A woman who is a patient talks with a doctor and a nurse from a hospital bed.
Photo by RODNAE Productions from Pexels

The day I got my Fallopian tubes cut out of my abdomen, I woke up from the anesthesia grinning.

I like to think my body just knew, even before my brain woke up, my life had changed for the better. Maybe I was high. But I woke up from surgery, looked around at the hospital, and giggled.

I finally did it.

It had been a lifetime coming, including six years bouncing to various doctor’s offices to find one who would respect my full reproductive rights and bodily autonomy.

“I don’t want kids. Never will,” I would say. “I want to be sterilized.”

“You might change your mind,” they would say patronizingly. “You’re too young.” 

I always wanted to joke about their fortune-telling abilities and ask if I would change my mind about other things too. Maybe suddenly I’d want to take up bank heists, move to the South Pole, or other things I never wanted.

I wish there had been some lightbulb moment I could point to as the one reason I never wanted kids. But maybe being able to point to one moment as the genesis of that philosophy makes it less valid: single thoughts or events are fleeting and can change as quickly as they come.

Instead, I’ve always known I didn’t want children, since I was a child. It’s been a static, permanent force, as ingrained in my body as my blue eyes or my memories.

But that self-assurance didn’t earn me bodily autonomy until four days before my 28th birthday.

I’d been asking doctors to tie my tubes since I was 21. Everybody said no, pointing to the procedure’s permanence. It’s the END of your fertility! You can never go back.

(I wanted to say, Yeah, that’s the point).

But that “ending” was actually the beginning I wanted: the start of a life wholly and irrevocably mine. It felt like I was trying to get to a starting line. But doctors could only see me breaking the tape of a finish line I’d never cared about.

Sterilization would be the beginning of a brand new life. No more worrying about taking daily pills that made my skin break out or my brain depressed. No getting IUDs shoved into my uterus. No more pulling my hood up at the drugstore and hoping no one I knew saw me buying Plan B. I would never have to worry about my life being permanently altered by a child. No. My life would be completely mine.

Of course life is often dictated by other things: work, friends’ schedules, weather. But I can’t control those. What I can control is how much of the rest of my life I own. I’m not selling that stake, just to fulfill the ideal of family and happiness set forth by society, or the doctor I met five minutes ago.

So I kept fighting. I collected my medical records (my “paper trail”), did more research. In the child-free corners of the internet, I found the name of a doctor in my new state who’d done sterilization procedures, and set up the consultation. 

On that day, I drove to the office blasting music to calm my nerves: B*tch Don’t Kill My Vibe by Kendrick Lamar and Story of Adidon by Pusha T (“It’s about to be a surgical summer,” he rapped, but also I hoped).

I walked in carrying my bag of paperwork, my hands shaking.

I get especially nervous in OBGYN offices, where most of the artwork depicts babies or pregnant stomachs. I never saw myself represented on those walls. When a doctor would deny my choice to be sterilized, I felt even more invisible.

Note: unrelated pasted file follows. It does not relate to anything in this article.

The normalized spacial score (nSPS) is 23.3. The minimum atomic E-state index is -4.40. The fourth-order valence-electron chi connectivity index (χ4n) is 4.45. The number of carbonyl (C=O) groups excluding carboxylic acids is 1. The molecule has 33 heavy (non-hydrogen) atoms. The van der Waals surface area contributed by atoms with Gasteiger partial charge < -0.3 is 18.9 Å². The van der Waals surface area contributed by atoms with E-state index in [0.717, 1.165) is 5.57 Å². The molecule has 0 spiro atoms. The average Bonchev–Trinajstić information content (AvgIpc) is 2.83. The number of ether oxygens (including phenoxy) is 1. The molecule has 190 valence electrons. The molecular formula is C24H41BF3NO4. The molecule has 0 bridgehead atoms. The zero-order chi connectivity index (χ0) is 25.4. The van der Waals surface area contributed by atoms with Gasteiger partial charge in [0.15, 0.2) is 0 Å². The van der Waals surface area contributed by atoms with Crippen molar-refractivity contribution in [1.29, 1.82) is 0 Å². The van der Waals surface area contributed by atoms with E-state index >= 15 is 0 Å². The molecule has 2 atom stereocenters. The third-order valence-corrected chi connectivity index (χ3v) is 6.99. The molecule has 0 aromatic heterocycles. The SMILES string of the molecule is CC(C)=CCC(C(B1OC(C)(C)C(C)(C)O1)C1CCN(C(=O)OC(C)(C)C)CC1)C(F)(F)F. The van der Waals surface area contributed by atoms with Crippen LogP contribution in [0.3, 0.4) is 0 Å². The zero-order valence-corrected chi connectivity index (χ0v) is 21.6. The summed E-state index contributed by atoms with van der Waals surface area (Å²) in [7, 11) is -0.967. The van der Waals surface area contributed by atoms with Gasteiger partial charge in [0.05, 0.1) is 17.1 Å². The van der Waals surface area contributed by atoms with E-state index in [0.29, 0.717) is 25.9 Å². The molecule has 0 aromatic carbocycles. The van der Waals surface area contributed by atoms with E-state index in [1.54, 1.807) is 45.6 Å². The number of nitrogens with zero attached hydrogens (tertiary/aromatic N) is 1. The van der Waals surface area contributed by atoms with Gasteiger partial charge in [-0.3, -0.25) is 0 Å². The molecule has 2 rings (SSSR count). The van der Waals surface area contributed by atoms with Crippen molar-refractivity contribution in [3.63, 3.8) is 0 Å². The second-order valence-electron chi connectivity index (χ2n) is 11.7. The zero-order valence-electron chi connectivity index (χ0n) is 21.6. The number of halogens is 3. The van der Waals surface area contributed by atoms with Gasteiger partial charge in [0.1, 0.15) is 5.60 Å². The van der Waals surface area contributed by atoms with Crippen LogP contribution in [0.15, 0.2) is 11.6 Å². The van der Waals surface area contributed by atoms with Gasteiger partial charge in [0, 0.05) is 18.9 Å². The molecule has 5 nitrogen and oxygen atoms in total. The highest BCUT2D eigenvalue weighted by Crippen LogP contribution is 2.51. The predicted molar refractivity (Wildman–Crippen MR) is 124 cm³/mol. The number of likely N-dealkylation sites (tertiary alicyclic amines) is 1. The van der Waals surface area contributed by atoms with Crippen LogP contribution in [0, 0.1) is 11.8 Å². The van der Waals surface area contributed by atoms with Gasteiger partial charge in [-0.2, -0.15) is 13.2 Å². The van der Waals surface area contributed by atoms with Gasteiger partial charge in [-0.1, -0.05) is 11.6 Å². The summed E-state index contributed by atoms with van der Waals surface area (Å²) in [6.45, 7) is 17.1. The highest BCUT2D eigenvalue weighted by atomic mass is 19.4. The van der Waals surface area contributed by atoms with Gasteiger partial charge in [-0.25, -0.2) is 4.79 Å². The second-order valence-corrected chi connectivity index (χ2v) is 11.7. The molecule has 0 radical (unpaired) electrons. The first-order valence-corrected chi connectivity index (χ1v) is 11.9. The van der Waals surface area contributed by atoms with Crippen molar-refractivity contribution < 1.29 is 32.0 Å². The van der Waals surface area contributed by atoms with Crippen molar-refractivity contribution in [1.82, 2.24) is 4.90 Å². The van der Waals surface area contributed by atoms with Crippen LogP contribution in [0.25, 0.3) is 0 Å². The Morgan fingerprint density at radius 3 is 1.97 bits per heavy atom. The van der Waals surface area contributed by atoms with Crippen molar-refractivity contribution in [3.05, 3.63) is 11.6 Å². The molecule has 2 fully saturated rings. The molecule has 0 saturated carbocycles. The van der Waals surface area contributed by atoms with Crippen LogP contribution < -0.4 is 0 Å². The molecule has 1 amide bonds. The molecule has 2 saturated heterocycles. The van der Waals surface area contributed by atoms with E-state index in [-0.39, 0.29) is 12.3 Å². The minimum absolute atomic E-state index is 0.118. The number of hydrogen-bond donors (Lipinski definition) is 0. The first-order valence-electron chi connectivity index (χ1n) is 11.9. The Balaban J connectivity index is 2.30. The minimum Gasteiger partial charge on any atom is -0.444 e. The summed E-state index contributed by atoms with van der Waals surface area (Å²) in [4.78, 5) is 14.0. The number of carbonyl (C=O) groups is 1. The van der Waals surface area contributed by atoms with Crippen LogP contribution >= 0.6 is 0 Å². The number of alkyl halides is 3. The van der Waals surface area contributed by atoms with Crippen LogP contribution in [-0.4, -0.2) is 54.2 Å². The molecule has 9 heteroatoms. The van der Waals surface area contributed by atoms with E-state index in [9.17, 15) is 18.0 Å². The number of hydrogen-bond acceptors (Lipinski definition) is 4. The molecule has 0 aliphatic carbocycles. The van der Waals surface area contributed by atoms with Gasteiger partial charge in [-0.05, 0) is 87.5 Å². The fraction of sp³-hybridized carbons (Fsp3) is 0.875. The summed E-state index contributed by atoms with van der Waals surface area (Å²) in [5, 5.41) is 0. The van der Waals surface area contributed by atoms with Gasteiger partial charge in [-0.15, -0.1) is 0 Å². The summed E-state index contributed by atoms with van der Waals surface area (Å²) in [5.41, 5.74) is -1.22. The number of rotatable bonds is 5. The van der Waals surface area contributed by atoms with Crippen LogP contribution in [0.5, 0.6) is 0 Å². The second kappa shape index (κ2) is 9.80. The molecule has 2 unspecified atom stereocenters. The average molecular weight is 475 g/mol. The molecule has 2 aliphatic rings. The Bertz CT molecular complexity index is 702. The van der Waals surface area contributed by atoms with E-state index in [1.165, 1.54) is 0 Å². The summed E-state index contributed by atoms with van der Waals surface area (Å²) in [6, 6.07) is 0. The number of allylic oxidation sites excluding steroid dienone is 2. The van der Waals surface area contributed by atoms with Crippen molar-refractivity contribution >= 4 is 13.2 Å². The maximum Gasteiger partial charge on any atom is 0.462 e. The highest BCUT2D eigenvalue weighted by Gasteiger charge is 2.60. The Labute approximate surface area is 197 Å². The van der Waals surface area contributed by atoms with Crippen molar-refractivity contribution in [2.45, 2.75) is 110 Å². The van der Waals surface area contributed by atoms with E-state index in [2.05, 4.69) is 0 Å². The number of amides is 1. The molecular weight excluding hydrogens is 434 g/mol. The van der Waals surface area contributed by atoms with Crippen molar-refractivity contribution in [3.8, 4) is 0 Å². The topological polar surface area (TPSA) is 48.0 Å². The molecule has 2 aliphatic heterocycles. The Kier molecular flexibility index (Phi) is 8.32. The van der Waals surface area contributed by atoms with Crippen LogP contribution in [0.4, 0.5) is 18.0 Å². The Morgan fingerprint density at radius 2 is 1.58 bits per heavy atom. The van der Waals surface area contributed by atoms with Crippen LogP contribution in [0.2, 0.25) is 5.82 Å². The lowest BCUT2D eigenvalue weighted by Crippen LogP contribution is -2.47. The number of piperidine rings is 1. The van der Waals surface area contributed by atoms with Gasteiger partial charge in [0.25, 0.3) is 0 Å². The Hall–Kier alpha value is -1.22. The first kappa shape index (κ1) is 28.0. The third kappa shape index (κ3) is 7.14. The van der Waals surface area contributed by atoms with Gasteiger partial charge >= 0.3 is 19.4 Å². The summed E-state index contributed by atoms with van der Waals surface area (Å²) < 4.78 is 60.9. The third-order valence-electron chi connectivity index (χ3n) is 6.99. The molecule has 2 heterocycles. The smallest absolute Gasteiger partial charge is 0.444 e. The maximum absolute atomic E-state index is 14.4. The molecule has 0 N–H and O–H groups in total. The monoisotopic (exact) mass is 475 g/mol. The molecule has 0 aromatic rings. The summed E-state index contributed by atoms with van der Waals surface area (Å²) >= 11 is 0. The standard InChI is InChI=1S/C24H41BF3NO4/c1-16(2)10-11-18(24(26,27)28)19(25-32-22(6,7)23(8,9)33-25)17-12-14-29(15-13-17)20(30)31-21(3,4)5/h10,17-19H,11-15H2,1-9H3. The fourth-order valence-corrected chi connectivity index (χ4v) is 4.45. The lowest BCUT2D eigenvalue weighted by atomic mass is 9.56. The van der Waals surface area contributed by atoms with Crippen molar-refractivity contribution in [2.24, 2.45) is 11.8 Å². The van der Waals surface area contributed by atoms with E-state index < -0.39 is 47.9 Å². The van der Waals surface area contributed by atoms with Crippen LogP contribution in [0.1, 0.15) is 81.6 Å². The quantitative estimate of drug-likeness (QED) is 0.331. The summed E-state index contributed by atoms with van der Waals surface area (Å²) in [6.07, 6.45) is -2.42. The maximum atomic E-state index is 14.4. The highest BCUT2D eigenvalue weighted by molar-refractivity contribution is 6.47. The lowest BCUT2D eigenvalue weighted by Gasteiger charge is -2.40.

But this office was different. There was a painting of a winery: deep purple grapes in front of a warm sunset. On the opposite wall was a beach scene: empty sand bookended by tall trees, puffy white clouds on the horizon. I imagined all the wineries and mountains and beaches I would visit without a child in tow, and felt serene.

When the doctor walked in, I expected condescension or the word “regret” to be thrown around. I expected a fight. But she asked how old I was, what I used for birth control, and if I was sure. That was it. No questioning what my boyfriend thought, or who would take care of me when I’m old. 

“My job is to be your provider and caregiver,” she said. “You get to make decisions.” From there, she gave medical details: cutting the tubes out instead of tying them meant a lower failure rate, and doubled as cancer prevention.

I wanted to cry at the simplicity (and science-based nature) of the whole interaction. Why did it take six years to find it?

If the birth rate is our barometer, women in the U.S. are choosing to not have kids in record-high numbers. Not all those want to be child-free permanently. But some do. Whatever their reasoning, it’s time we start listening. 

It’s time for doctors to trust women’s feelings and desires, no matter what. Someone who wants children shouldn’t have to justify their choice. But child-free people shouldn’t have to prove their validity either.

As new abortion limitations pop up constantly, there’s another quiet, insidious way women’s reproductive rights are limited. It took me six years and four doctors (in four states) to get a safe, legal medical procedure. 

I hope more doctors will meet women wanting sterilization with medical care, not patronization or flimsy fortune-telling. There’s a difference between doctors sharing medical concerns, vs imparting personal beliefs. In my experience, no doctor ever gave me a medical reason to not be sterilized: just guesswork on what would make me happy.

I’m grateful for every privilege and stroke of dumb luck that’s kept me from carrying an unwanted pregnancy. The day I woke up in that hospital, smiling under the oxygen mask, will always be one of my happiest moments.

Now, the rest of my life stretches in front of me with a brand new openness. It shouldn’t have taken years to access that empowerment and joy. But it was worth the wait.